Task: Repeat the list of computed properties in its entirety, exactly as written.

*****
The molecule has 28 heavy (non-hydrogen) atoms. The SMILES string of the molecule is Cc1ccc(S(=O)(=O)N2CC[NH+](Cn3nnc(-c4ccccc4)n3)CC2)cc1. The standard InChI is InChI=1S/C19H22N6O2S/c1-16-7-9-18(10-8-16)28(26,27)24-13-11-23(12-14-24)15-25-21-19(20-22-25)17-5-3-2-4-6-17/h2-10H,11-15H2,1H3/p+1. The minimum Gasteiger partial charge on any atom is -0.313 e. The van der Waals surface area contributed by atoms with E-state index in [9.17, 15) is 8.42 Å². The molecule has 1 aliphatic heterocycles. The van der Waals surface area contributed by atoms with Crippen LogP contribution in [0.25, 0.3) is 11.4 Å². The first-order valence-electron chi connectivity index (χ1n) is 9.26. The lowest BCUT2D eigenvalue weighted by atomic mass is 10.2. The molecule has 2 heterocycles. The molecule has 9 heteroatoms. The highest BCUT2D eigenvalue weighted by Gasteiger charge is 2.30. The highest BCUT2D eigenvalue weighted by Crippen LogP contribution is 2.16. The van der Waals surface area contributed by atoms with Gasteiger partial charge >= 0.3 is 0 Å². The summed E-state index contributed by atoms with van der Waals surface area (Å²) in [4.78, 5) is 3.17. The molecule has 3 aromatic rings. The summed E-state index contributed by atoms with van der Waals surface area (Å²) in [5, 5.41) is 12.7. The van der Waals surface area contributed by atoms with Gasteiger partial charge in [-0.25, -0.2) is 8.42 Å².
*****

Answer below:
The molecule has 28 heavy (non-hydrogen) atoms. The SMILES string of the molecule is Cc1ccc(S(=O)(=O)N2CC[NH+](Cn3nnc(-c4ccccc4)n3)CC2)cc1. The standard InChI is InChI=1S/C19H22N6O2S/c1-16-7-9-18(10-8-16)28(26,27)24-13-11-23(12-14-24)15-25-21-19(20-22-25)17-5-3-2-4-6-17/h2-10H,11-15H2,1H3/p+1. The minimum Gasteiger partial charge on any atom is -0.313 e. The van der Waals surface area contributed by atoms with E-state index in [9.17, 15) is 8.42 Å². The molecule has 1 aliphatic heterocycles. The van der Waals surface area contributed by atoms with Crippen LogP contribution in [0.25, 0.3) is 11.4 Å². The first-order valence-electron chi connectivity index (χ1n) is 9.26. The lowest BCUT2D eigenvalue weighted by atomic mass is 10.2. The molecule has 2 heterocycles. The molecule has 9 heteroatoms. The highest BCUT2D eigenvalue weighted by Gasteiger charge is 2.30. The highest BCUT2D eigenvalue weighted by Crippen LogP contribution is 2.16. The van der Waals surface area contributed by atoms with Gasteiger partial charge >= 0.3 is 0 Å². The summed E-state index contributed by atoms with van der Waals surface area (Å²) in [4.78, 5) is 3.17. The molecule has 3 aromatic rings. The summed E-state index contributed by atoms with van der Waals surface area (Å²) in [5, 5.41) is 12.7. The van der Waals surface area contributed by atoms with Gasteiger partial charge in [-0.25, -0.2) is 8.42 Å².